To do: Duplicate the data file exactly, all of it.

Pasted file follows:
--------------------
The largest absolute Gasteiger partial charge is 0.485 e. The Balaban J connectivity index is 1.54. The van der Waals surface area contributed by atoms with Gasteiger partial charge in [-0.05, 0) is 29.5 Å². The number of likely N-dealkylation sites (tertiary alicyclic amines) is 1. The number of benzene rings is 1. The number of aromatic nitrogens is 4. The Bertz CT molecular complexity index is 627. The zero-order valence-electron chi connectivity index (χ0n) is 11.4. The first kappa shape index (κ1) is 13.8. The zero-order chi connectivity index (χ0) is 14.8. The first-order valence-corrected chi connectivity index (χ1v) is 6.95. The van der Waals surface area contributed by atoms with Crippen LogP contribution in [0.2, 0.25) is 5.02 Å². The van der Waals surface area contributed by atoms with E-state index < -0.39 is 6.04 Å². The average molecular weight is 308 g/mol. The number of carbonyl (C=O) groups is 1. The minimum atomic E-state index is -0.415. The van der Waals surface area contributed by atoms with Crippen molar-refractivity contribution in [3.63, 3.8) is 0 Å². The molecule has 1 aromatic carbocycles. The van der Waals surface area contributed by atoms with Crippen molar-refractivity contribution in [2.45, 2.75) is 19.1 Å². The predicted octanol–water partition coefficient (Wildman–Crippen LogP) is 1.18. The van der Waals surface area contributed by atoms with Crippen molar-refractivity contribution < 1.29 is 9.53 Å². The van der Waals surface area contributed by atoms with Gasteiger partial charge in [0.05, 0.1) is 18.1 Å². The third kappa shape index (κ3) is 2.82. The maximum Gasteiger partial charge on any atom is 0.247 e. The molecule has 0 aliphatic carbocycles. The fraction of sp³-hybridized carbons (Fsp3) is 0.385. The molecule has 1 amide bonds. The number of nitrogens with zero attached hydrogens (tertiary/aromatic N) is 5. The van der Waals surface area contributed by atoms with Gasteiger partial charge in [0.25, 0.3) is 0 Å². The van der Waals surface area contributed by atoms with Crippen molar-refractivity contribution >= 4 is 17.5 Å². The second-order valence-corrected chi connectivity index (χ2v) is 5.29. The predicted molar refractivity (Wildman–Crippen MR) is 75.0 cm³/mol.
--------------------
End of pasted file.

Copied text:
The largest absolute Gasteiger partial charge is 0.485 e. The Balaban J connectivity index is 1.54. The van der Waals surface area contributed by atoms with Gasteiger partial charge in [-0.05, 0) is 29.5 Å². The number of likely N-dealkylation sites (tertiary alicyclic amines) is 1. The number of benzene rings is 1. The number of aromatic nitrogens is 4. The Bertz CT molecular complexity index is 627. The zero-order valence-electron chi connectivity index (χ0n) is 11.4. The first kappa shape index (κ1) is 13.8. The zero-order chi connectivity index (χ0) is 14.8. The first-order valence-corrected chi connectivity index (χ1v) is 6.95. The van der Waals surface area contributed by atoms with Crippen LogP contribution in [0.2, 0.25) is 5.02 Å². The van der Waals surface area contributed by atoms with E-state index < -0.39 is 6.04 Å². The average molecular weight is 308 g/mol. The number of carbonyl (C=O) groups is 1. The minimum atomic E-state index is -0.415. The van der Waals surface area contributed by atoms with Crippen molar-refractivity contribution in [3.63, 3.8) is 0 Å². The molecule has 1 aromatic carbocycles. The van der Waals surface area contributed by atoms with Crippen molar-refractivity contribution in [2.45, 2.75) is 19.1 Å². The predicted octanol–water partition coefficient (Wildman–Crippen LogP) is 1.18. The van der Waals surface area contributed by atoms with Crippen molar-refractivity contribution < 1.29 is 9.53 Å². The van der Waals surface area contributed by atoms with Gasteiger partial charge in [0.05, 0.1) is 18.1 Å². The third kappa shape index (κ3) is 2.82. The maximum Gasteiger partial charge on any atom is 0.247 e. The molecule has 0 aliphatic carbocycles. The fraction of sp³-hybridized carbons (Fsp3) is 0.385. The molecule has 1 amide bonds. The number of nitrogens with zero attached hydrogens (tertiary/aromatic N) is 5. The van der Waals surface area contributed by atoms with Gasteiger partial charge in [0.25, 0.3) is 0 Å². The van der Waals surface area contributed by atoms with Crippen molar-refractivity contribution >= 4 is 17.5 Å². The second-order valence-corrected chi connectivity index (χ2v) is 5.29. The predicted molar refractivity (Wildman–Crippen MR) is 75.0 cm³/mol.